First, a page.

Re: on independence of elements, relating versions [XMLVersioning-41]

Tim Bray writes:

> I think, however, that the existing RDF/XML syntax
> aggressively obfuscates the underlying graph to the
> point that it's a serious deadweight around RDF's neck.
> I've on a number of occasions proposed a brutally
> minimalit XML syntax for RDf with only three elements:
> resource, property, and value.

I was trying to ask a somewhat deeper question (or maybe I'm 
misunderstanding your answer).  Let's assume we indeed had whatever was 
the "ideal" XML serialization of RDF, the one that most directly reflected 
the graph of triples and was as convenient as possible for XML tools. 
Question:  to what extent would XML -based tools then be a first class 
means of doing RDF queries?   I still have an intuition that the answer 
would be that there is risky level mixing going on, though I don't doubt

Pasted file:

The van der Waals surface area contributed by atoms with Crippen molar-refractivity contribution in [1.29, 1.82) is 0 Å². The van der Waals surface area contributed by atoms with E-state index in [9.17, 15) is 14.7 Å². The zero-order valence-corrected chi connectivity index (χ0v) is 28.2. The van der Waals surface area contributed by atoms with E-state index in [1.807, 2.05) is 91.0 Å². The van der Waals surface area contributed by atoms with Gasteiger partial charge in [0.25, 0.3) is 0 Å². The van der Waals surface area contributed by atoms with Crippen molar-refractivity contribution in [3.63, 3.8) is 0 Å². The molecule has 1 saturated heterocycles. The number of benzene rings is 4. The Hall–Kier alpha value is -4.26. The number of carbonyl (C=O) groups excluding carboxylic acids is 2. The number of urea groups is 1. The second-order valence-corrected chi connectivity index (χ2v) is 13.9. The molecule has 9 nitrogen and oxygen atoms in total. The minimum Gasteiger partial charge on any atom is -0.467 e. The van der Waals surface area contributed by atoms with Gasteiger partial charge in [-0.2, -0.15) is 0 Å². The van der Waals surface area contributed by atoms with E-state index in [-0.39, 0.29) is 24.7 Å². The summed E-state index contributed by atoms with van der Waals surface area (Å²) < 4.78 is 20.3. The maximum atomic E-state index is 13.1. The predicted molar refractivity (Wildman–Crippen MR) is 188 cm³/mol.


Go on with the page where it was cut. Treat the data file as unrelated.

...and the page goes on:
that the improved serialization would allow the XML tools to provide a 
better approximation to an RDF query than they do today. 

To stretch my original analogy, using XML Query on even an improved RDF 
serializations seems a bit analagous to saying:  "if I serialize my XML 
carefully (no comments or no CDATA sections perhaps), it will be a bit 
easier to use Grep to reliably extract information from my files".  True, 
and that might be a handy thing to do, but Grep really doesn't properly 
navigate the structure or model of an XML document.  In the same sense I 
ask:  would XML tools applied to such an (improved) RDF serialization be 
close to a first class means of navigating the semantic model encoded in 
RDF, or would it be like grep over XML, an occasionally handy 
approximation?  I'd really love to find out that the answer is "yes, first 
class", as that would go a significant way toward relieving my concerns 
regarding the coexistence of the two models. 

Noah Mendelsohn 
IBM Corporation
One Rogers Street
Cambridge, MA 02142

Received on Thursday, 18 March 2004 22:28:55 UTC